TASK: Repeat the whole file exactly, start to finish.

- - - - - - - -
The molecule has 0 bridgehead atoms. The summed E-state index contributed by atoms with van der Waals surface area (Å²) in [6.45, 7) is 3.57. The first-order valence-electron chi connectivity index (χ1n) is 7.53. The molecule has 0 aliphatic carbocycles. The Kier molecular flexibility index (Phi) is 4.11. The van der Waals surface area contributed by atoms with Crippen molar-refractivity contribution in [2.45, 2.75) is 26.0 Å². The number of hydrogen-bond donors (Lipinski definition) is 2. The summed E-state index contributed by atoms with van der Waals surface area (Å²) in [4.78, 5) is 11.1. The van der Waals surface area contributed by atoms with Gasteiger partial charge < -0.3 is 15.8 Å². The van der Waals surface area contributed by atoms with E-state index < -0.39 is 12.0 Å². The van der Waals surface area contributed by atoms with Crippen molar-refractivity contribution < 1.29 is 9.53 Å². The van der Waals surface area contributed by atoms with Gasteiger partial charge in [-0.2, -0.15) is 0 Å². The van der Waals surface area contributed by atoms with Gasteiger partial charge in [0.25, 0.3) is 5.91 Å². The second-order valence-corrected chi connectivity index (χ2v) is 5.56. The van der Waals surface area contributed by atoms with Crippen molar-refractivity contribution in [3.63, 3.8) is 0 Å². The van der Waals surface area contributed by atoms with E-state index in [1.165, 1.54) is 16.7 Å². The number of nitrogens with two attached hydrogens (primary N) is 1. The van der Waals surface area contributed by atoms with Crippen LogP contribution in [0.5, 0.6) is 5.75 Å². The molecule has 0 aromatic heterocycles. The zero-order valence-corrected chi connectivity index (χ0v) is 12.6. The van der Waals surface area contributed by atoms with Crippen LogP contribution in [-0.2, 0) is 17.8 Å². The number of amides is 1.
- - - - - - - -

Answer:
The molecule has 0 bridgehead atoms. The summed E-state index contributed by atoms with van der Waals surface area (Å²) in [6.45, 7) is 3.57. The first-order valence-electron chi connectivity index (χ1n) is 7.53. The molecule has 0 aliphatic carbocycles. The Kier molecular flexibility index (Phi) is 4.11. The van der Waals surface area contributed by atoms with Crippen molar-refractivity contribution in [2.45, 2.75) is 26.0 Å². The number of hydrogen-bond donors (Lipinski definition) is 2. The summed E-state index contributed by atoms with van der Waals surface area (Å²) in [4.78, 5) is 11.1. The van der Waals surface area contributed by atoms with Gasteiger partial charge < -0.3 is 15.8 Å². The van der Waals surface area contributed by atoms with E-state index < -0.39 is 12.0 Å². The van der Waals surface area contributed by atoms with Crippen molar-refractivity contribution < 1.29 is 9.53 Å². The van der Waals surface area contributed by atoms with Gasteiger partial charge in [-0.2, -0.15) is 0 Å². The van der Waals surface area contributed by atoms with Gasteiger partial charge in [0.25, 0.3) is 5.91 Å². The second-order valence-corrected chi connectivity index (χ2v) is 5.56. The van der Waals surface area contributed by atoms with Crippen molar-refractivity contribution in [3.63, 3.8) is 0 Å². The van der Waals surface area contributed by atoms with E-state index in [1.165, 1.54) is 16.7 Å². The number of nitrogens with two attached hydrogens (primary N) is 1. The van der Waals surface area contributed by atoms with Crippen LogP contribution in [0.5, 0.6) is 5.75 Å². The molecule has 0 aromatic heterocycles. The zero-order valence-corrected chi connectivity index (χ0v) is 12.6. The van der Waals surface area contributed by atoms with Crippen LogP contribution in [-0.2, 0) is 17.8 Å². The number of amides is 1.